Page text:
Purcell’s music, likable cast win out over theatrical excess in COT’s Sin City “Fairy Queen”

Sun Nov 06, 2016 at 4:53 pm

By Lawrence A. Johnson

Marc Molomot as Mr. Puck and Kimberly E. Jones as Tanya in Chicago Opera Theater's adaptation of Purcell's "The Fairy Queen." Photo: Liz Lauren
Marc Molomot as Mr. Puck and Kimberly E. Jones as Tanya in Chicago Opera Theater’s adaptation of Purcell’s “The Fairy Queen.” Photo: Liz Lauren

This is not your grandfather’s Fairy Queen. Nor Henry Purcell’s for that matter.

While Baroque and Classical works were a mainstay of Chicago Opera Theater in the Brian Dickie era, current artistic director Andreas Mitisek’s repertoire has been largely focused on contemporary opera.

Saturday night brought COT’s first foray into early opera with Mitisek’s modernized, Sin City take on Purcell’s The Fairy Queen, presented at the refurbished Studebaker Theater in the Fine Arts Building.

The Fairy Queen was loosely adapted from Shakespeare’s A Midsummer Night’s Dream, though Purcell set no Shakespeare lines to music in his 1692 masque. Yet this “semi-opera” contains some of the English composer’s finest music, by turns witty, pensive, pastoral, and joyous, with arias, duets and choruses assigned to a variety of characters and voices.

This updated production–designed and directed by Mitisek and written by him with the California-based Culture Clash theatrical troupe–has moved the comedy’s action from an Elizabethan pastoral to contemporary Las Vegas.  Instead of Puck, the mischievous boy sprite whose spell sets the mixed couples’ romantic confusions into motion, the role here is Mr. Puck, the pink-haired proprietor (tenor Marc Malomot) of the neon-lit “FQ Club.”

The Fairy Queen and King, Titania and Oberon are morphed into Tanya and Ron, a couple visiting Vegas for Ron’s birthday. Tanya becomes infuriated after catching Ron getting a lap dance from one of the club floozies. Puck provides Ron with a secret potion (“Mextase”) to win back the angry Tanya, but the ruse backfires with her attracted to Puck instead. All the mixed couples wind up drinking the home-brew adult beverage and falling in love–or here, lust–with the first person they see.

Even the most hidebound traditionalist would have to acknowledge that the unwieldy masque genre needs all the help it can get in a contemporary performance. Yet COT’s retooling of Midsummer Night’s Dream is more clever in conception than in the working out. 

Mitisek’s work in serious and dramatic works is often inspired and thought-provoking, as in Frank Martin’s Le vin herbe, which opened the COT season. His comedies have been less successful. Wit and subtle humor are not in Mitisek’s wheelhouse, and this Fairy Queen goes miles over the top with theatrical excess, overcaffeinated mugging, and camp silliness. Hilarity doesn’t ensue. Far from being “edgy” or audacious, much of the sexual shenanigans–including Tanya on her knees unzipping Puck’s pants and a dominatrix whipping her scantily clad male slave–were just lame, unfunny and awkward.

Still, even with the show’s sophomoric moments, COT’s Fairy Queen is strangely endearing in its sweet-hearted goofiness, largely because Purcell’s music manages to shine brightly, and the hard-working cast ultimately wins one over.

This adaptation is not for musical purists either, with nearly all of the non-vocal numbers jettisoned, and music freely mined from King Arthur and other Purcell works. Even with that, the aria texts often had little to do with the repurposed action.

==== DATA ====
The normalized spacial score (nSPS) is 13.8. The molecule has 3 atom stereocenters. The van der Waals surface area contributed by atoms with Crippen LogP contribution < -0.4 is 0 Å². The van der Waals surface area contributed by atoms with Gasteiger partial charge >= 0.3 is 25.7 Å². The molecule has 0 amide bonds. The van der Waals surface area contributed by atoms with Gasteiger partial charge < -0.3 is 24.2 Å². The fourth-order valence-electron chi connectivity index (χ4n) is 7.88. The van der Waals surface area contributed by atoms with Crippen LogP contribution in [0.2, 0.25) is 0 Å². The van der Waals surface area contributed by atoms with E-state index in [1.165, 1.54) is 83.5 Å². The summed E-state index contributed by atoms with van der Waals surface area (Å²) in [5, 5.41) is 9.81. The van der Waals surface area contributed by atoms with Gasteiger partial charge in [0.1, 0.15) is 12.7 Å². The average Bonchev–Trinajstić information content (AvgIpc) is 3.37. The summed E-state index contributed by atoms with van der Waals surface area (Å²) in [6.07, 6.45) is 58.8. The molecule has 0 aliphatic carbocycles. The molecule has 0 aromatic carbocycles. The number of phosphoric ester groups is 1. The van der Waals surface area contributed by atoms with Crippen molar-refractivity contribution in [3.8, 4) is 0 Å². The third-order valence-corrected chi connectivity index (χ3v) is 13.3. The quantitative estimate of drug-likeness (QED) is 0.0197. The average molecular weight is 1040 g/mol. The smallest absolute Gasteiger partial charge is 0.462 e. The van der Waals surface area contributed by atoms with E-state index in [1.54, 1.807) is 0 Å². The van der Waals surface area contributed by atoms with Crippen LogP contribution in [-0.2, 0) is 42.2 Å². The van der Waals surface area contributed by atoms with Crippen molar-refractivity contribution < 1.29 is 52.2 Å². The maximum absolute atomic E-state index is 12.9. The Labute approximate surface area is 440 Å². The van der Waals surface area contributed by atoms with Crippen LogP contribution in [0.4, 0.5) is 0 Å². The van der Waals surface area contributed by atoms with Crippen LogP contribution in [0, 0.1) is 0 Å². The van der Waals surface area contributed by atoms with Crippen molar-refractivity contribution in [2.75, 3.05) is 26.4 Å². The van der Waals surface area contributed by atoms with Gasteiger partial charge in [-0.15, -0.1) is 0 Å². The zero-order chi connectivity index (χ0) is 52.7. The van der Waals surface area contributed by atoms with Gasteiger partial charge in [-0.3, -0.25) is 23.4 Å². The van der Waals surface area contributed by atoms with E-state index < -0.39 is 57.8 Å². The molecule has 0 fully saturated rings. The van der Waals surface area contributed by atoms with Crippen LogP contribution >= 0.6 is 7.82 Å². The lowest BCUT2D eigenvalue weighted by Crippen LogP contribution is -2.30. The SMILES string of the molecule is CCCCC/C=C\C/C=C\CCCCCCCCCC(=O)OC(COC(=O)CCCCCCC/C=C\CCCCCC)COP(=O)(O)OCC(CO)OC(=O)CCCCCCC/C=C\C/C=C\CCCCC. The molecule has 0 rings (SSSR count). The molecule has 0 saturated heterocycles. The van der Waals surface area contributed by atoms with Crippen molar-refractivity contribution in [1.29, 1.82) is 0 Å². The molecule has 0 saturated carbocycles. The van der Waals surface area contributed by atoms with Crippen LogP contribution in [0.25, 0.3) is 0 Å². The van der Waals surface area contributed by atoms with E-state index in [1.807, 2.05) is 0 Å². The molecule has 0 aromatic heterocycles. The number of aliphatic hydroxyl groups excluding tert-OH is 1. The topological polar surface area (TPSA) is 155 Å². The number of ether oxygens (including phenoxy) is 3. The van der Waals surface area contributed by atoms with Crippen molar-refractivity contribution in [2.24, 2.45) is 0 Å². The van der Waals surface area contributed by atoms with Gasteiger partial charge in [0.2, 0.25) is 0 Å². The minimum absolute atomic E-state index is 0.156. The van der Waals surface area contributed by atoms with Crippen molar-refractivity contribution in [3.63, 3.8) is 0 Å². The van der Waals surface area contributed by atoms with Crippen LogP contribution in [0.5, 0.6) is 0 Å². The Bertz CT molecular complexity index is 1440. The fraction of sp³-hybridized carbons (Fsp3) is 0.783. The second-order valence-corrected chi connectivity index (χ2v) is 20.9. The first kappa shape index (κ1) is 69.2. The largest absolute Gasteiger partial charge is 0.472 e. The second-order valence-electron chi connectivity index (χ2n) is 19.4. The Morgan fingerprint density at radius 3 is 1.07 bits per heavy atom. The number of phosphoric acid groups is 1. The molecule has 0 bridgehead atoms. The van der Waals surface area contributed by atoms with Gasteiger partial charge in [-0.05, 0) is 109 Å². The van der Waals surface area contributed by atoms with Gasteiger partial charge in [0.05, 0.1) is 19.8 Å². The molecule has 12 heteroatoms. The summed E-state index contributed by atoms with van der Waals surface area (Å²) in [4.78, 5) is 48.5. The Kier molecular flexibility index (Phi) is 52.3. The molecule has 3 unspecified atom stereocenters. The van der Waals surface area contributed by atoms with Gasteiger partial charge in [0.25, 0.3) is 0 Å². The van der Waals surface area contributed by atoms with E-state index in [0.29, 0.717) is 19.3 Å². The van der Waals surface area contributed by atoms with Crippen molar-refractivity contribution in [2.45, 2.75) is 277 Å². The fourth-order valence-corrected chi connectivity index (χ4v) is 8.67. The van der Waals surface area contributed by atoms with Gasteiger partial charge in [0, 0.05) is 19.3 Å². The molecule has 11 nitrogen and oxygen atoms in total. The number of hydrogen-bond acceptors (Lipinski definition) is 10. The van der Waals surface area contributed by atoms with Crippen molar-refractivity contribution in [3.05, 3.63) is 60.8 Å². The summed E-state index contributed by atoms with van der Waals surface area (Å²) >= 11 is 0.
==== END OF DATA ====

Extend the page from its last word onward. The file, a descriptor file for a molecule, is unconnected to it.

Kimberly E. Jones was a spirited presence as Tanya, though her low-lying soprano too often veered off pitch. Unfortunately her best vocal moment in the Dido-like Plaint (“O, let me weep”) was ruined by playing the scene for laughs with Molomot’s Puck doing handkerchief shtick.

Cedric Berry was inspired as the frustrated Ron, handling the populist dialogue like a music-theater veteran and singing with an agile and substantial bass-baritone.

Molomot’s tenor sounds decidedly worn these days yet he brought worthy comic energy to the sleazoid club owner. As the drunken, down-at heels “Shakes the Poet,” baritone Roberto Gomez was a characterful presence, getting the evening off to a lively start singing the bibulous “Come fill up the Bowl” from a balcony.

Lysander and Herman (Ryan Belongie and Darryl Taylor) are here a somewhat caricatured gay tourist couple, though Taylor’s flexible tenor provided some of the evening’s vocal highlights.

Alexandra Martinez and Scott Brunscheen made an amusing mutt-and-jeff duo as Helena and Demetrius. The petite Martinez showed her versatility, portraying both the cold business-suited Helena as well as a sexy club dancer that comes on to Ron (“Hola, Papi!”).

Jory Vinikour conducted the 16-member Haymarket Orchestra from the harpsichord, drawing a buoyant and idiomatic performance. Though vital and responsive, the playing was not always technically immaculate, with some wayward violin intonation and fitful lapses in ensemble.

Perhaps of more importance than the actual show was that this first COT production in the Studebaker Theater demonstrated what a congenial space this long-shuttered venue is for the company. The restored 700-seat room seems like an ideal home, providing an intimate space with good sight lines in a convenient South Loop location. The acoustic is a bit on the dry side for voices but the tart timbres and colors of the period instruments emerged with fine clarity and projection from the musicians’ raised platform in the pit.

The Fairy Queen will be repeated 7:30 p.m. Friday and 3 p.m. November 13. cot.org; 312-704-8414.

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